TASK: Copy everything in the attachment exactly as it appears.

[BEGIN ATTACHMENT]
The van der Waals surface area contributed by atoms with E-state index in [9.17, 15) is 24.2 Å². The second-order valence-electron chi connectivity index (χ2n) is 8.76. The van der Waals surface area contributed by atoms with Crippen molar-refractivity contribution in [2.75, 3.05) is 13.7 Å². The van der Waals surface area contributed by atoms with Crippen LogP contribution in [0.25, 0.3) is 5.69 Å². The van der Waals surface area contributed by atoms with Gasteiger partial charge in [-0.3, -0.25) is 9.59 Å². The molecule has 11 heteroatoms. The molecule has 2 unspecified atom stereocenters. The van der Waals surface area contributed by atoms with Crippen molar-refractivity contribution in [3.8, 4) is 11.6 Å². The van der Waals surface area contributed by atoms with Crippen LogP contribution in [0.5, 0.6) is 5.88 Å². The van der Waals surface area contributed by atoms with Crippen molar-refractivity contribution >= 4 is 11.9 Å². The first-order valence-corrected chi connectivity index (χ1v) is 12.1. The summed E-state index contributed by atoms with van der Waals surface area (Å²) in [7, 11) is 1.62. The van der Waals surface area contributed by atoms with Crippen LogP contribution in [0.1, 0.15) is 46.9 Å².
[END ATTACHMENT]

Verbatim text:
The van der Waals surface area contributed by atoms with E-state index in [9.17, 15) is 24.2 Å². The second-order valence-electron chi connectivity index (χ2n) is 8.76. The van der Waals surface area contributed by atoms with Crippen molar-refractivity contribution in [2.75, 3.05) is 13.7 Å². The van der Waals surface area contributed by atoms with Crippen LogP contribution in [0.25, 0.3) is 5.69 Å². The van der Waals surface area contributed by atoms with Gasteiger partial charge in [-0.3, -0.25) is 9.59 Å². The molecule has 11 heteroatoms. The molecule has 2 unspecified atom stereocenters. The van der Waals surface area contributed by atoms with Crippen molar-refractivity contribution in [3.8, 4) is 11.6 Å². The van der Waals surface area contributed by atoms with Crippen LogP contribution in [0.5, 0.6) is 5.88 Å². The van der Waals surface area contributed by atoms with Crippen molar-refractivity contribution >= 4 is 11.9 Å². The first-order valence-corrected chi connectivity index (χ1v) is 12.1. The summed E-state index contributed by atoms with van der Waals surface area (Å²) in [7, 11) is 1.62. The van der Waals surface area contributed by atoms with Crippen LogP contribution in [0.1, 0.15) is 46.9 Å².